Fewer sexually transmitted infections were diagnosed in Cornwall last year, new figures show, despite an increase in cases across England.

Experts are calling for improved access to sexual health services amid an overall rise in STI diagnoses, warning testing should be scaled up as people start to have sex again in the wake of the coronavirus lockdown.

Public Health England figures show 2,738 people in Cornwall were diagnosed with an STI in 2019, down by 16 per cent from 3,256 the previous year.

It meant the area had an infection rate of 479 STIs per 100,000 people – below the South West's average rate of 619.

There were 158 new cases of gonorrhoea in Cornwall, down from 175 the previous year. A further 24 cases were related to syphilis, four more than in 2018.

Across England, the number of gonorrhoea cases diagnosed in 2019 reached its highest level since records began more than a century ago, with a total of 70,936 cases reported – up by 26 per cent from 2018.

Dr Hamish Mohammed, national lead for sexually transmitted infection surveillance at PHE, said: “The considerable rise of gonorrhoea cases in England as well as the continued rise of other STIs is concerning.

“It is important to emphasise that STIs can pose serious consequences to health.

“We expect to see further cases of antibiotic resistant gonorrhoea in the future, which will be challenging for healthcare professionals to manage.”

Overall STI cases in England rose to 468,342 last year, up by five per cent on 2018.

The national figure includes 9,200 people who accessed services in England but lived elsewhere in the UK or abroad.

PHE said the rise was likely to be due to people not using condoms correctly and consistently with new and casual partners, and an increase in testing helping improve detection of the most common infections.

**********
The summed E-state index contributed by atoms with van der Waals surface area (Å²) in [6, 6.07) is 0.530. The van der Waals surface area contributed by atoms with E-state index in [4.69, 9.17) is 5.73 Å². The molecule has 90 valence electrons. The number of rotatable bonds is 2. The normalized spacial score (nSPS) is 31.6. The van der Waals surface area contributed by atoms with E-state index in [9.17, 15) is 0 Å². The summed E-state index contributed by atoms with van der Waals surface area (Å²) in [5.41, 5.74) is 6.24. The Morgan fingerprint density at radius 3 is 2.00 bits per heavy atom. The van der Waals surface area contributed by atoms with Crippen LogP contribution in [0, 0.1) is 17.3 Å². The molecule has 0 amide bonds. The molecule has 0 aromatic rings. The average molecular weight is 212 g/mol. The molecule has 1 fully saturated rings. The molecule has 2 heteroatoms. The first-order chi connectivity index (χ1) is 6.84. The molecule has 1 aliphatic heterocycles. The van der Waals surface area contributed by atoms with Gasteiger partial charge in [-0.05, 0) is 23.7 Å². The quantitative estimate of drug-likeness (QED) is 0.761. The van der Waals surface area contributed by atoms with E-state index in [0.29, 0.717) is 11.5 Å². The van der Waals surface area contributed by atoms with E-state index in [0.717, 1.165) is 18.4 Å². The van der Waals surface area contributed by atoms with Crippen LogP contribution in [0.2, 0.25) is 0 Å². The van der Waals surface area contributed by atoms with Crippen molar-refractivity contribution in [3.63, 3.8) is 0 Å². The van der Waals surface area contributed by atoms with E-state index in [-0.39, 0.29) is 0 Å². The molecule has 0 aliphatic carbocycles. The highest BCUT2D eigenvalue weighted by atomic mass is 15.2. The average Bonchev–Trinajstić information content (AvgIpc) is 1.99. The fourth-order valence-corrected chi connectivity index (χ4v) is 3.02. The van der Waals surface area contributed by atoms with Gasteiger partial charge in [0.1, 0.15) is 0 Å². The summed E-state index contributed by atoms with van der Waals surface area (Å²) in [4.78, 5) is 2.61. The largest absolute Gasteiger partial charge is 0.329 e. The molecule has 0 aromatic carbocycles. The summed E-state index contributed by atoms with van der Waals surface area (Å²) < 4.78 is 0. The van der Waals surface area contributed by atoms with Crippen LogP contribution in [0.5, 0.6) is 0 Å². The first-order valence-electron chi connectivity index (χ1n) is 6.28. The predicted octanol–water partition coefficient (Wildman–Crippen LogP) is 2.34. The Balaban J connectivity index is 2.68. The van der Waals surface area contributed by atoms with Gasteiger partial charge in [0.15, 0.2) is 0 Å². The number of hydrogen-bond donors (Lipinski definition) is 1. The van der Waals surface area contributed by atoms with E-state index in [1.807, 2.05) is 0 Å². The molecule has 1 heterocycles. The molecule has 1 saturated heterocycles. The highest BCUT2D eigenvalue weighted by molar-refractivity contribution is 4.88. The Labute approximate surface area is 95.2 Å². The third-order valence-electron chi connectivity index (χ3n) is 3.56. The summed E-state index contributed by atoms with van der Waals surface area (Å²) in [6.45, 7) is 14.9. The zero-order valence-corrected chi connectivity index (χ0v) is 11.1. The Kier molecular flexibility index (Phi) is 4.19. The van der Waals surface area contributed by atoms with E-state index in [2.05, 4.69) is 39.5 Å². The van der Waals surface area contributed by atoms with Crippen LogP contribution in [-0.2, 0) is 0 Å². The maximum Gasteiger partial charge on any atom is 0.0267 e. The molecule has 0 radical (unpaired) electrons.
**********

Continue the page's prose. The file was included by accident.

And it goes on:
Chlamydia was the most commonly diagnosed infection last year, with 229,411 – or nearly half – of all new STI diagnoses in 2019.

Among young people aged 15 to 24, the number of chlamydia tests carried out rose two per cent compared with 2018.

Dr John McSorley, president of the British Association for Sexual Health and HIV, said the year-on-year rise in STI diagnoses is "hugely concerning".

"This year we have seen how crucial investment in public health services is to support the wellbeing of populations more widely, and we must consider how we can continue to improve access to services for all those who need them and those at the highest risk," he added.

​PHE said it is analysing the data to understand the impact of the Covid-19 response on HIV and STI services and the effect of social distancing measures on the spread of STIs.

Ian Green, chief executive of sexual health charity the Terrence Higgins Trust, said the figures reveal the "ongoing inaction and lack of vision for improving the nation’s sexual health".

He added: "Rates of sexually transmitted infections like gonorrhoea and syphilis are rising significantly while sexual health services are over-burdened and under-funded."

Mr Green said that as people start to have sex again in the wake of the coronavirus lockdown, access to testing and treatment should be "scaled up in parallel".